Woman Can Sue Over Fizzled 225-Mile Protest

     WASHINGTON (CN) - Secret Service may be liable for extinguishing the protest of a retired police officer who walked 225 miles to the White House, a federal judge ruled.
     Debra Hartley sued Secret Service Officers Wilfert and Jane Doe, claiming the pair harassed and threatened her because she wore a shirt that said: "Walking to the White House."
     According to Hartley's complaint: "The officers told her the law required them to demand from her, as a 'protester,' a battery of personal details about herself and those accompanying her that they promised would remain forever in a Secret Service registry. She could avoid this invasive inquiry, they said, if she left the White House sidewalk, thus offering her a dismal choice, either registering to be listed among a group the officer called 'crazies' or abandoning her First Amendment rights."
     U.S. District Judge James Boasberg refused to dismiss Hartley's case, stating that the Secret Service may have meant to intimidate and deter her by threatening to put her on a list with other "crazies."
     This could give substance to her Bivens claim, named for a 1971 Supreme Court decision that created a cause against federal employees for constitutional violations.
     Boasberg also denied the agents' argument for qualified immunity.
     "Because Hartley has sufficiently alleged that defendants knowingly deprived her of clearly established constitutional rights, the court cannot conclude at this stage of the litigation that they are entitled to qualified immunity from suit," Boasberg wrote.
     Hartley arrived at the White House on July 20, 2009, after a 225-mile trek from her hometown of Effort, Pa., in the Poconos. Her goal was to raise awareness about unequal opportunity for women in law enforcement.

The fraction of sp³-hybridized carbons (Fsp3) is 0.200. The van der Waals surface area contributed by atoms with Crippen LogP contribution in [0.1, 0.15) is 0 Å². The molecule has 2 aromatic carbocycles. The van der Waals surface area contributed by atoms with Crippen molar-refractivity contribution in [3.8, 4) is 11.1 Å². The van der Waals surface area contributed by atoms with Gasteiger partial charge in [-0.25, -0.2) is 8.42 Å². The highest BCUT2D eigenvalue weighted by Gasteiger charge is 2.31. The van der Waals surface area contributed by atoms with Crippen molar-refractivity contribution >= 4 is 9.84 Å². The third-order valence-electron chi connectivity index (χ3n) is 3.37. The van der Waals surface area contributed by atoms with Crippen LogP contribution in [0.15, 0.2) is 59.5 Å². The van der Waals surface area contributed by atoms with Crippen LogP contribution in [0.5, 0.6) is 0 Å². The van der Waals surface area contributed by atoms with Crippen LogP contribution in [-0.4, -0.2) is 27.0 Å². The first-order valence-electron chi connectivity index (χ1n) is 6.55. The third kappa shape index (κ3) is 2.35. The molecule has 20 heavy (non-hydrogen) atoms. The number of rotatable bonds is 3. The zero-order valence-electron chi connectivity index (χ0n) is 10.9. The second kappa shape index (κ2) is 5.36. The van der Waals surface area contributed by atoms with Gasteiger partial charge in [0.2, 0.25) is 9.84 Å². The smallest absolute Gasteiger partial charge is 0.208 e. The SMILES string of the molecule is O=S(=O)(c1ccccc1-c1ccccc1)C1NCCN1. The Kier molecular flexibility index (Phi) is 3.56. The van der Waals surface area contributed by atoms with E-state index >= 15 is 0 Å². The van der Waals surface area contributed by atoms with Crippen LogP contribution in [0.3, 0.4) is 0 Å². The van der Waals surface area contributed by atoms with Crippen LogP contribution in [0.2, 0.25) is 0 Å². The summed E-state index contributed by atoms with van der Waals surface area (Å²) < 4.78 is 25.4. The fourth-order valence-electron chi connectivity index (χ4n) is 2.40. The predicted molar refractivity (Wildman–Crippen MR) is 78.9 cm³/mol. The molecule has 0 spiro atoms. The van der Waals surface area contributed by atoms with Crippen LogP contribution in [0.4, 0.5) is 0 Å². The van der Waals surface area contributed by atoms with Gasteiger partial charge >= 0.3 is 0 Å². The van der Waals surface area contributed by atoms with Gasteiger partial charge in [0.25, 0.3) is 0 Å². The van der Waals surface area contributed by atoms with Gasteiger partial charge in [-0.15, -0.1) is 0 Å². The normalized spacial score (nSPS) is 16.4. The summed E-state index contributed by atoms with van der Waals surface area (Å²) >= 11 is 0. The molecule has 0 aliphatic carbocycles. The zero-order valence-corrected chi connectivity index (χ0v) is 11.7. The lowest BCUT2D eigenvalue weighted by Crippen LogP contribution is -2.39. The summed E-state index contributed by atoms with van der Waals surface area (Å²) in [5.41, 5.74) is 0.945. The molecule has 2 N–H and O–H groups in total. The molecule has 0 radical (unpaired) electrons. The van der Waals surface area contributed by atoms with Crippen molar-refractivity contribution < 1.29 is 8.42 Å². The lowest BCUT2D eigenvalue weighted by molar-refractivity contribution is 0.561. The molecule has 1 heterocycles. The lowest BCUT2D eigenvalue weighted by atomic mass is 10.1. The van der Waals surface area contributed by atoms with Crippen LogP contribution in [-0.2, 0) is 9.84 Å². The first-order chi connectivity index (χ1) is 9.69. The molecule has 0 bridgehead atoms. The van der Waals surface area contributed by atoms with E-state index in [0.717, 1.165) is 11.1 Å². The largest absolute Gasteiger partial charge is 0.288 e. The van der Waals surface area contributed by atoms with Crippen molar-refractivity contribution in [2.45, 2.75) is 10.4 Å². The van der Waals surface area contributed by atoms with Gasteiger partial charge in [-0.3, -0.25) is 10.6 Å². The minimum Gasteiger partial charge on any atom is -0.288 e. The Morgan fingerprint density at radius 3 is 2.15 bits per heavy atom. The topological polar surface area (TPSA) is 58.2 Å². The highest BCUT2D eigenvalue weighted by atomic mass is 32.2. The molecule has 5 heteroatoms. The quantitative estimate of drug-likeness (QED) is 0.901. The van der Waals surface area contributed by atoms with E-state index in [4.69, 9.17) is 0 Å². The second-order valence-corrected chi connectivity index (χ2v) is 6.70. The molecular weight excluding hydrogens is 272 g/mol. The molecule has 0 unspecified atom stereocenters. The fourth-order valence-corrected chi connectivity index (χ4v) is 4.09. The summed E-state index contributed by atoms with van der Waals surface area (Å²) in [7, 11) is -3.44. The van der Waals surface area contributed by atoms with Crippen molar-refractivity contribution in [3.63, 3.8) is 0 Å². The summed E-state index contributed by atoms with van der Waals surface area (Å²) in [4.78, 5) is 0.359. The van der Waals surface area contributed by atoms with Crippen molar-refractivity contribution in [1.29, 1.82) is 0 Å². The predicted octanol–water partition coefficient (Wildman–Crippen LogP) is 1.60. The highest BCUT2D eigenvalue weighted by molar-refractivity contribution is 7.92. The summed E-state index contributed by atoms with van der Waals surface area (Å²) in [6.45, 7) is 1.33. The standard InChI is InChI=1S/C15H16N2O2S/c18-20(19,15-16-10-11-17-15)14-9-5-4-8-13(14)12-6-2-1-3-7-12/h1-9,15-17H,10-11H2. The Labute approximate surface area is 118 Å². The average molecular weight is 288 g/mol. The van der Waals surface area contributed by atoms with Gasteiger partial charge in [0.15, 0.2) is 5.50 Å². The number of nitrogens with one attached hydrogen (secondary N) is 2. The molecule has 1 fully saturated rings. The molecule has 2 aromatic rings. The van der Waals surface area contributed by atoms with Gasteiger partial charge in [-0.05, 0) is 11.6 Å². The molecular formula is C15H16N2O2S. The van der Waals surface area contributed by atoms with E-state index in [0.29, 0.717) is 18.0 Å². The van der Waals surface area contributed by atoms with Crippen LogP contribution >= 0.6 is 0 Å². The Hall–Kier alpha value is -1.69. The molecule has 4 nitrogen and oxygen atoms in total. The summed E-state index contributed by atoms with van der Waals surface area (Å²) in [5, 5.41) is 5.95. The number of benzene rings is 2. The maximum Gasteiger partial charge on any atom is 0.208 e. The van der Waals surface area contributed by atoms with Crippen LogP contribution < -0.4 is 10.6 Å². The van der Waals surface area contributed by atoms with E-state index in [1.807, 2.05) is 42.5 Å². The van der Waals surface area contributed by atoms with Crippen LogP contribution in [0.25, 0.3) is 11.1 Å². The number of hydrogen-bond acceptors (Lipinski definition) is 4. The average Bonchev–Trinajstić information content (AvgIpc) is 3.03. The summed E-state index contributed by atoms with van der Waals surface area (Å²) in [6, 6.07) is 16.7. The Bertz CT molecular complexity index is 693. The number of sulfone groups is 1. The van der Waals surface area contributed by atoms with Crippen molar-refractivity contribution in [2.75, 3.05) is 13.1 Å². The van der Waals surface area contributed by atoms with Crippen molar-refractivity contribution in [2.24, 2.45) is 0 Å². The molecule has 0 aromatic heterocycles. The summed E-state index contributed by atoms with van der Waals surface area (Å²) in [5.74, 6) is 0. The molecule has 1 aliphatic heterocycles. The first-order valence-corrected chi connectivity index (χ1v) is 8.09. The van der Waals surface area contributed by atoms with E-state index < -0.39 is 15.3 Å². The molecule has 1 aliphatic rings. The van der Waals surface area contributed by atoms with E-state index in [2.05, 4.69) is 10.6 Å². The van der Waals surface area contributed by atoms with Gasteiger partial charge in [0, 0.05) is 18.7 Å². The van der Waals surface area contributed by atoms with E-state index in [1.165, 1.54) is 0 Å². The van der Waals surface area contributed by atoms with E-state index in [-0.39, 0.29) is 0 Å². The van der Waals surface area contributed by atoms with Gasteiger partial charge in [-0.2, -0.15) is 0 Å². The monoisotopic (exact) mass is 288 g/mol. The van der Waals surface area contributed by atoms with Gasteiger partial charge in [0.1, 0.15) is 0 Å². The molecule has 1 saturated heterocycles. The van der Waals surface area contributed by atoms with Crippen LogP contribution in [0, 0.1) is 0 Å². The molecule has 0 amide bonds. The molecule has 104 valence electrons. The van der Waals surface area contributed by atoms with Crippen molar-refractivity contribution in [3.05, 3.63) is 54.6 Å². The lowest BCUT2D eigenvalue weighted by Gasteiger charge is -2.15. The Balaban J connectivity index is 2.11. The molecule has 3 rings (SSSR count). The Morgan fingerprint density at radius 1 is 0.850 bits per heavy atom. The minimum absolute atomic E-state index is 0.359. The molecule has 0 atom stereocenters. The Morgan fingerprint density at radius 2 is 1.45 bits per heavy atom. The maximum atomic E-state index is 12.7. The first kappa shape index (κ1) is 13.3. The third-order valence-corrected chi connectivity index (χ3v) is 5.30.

A former police officer, Hartley claimed that she had personally experienced disparate treatment in the force.
     During the walk, which she accomplished with a companion and her daughter, Hartley tried unsuccessfully to contact the governor of Pennsylvania and First Lady Michelle Obama, according to her complaint.
     Instead of the First Lady, two Secret Service officers greeted the trio at the White House gates and asked for their personal information, including Social Security numbers, names and dates of birth.
     "[Wilfert] told Ms. Hartley that she would probably choose to leave rather than be added to the Secret Service list and be 'considered one of the crazies who protest in front of the White House," Hartley said in her complaint.
     Hartley said she was disappointed but left so as not to make any trouble. She allegedly discovered later that there "is no law or regulation requiring plaintiff to have a permit to stand on the White House sidewalk wearing a vest with a message."
     She claimed that Wilfert later acknowledged having misled her and said he should have used better judgment.
     Judge Boasberg will let the case proceed after denying Wilfert's motion to dismiss.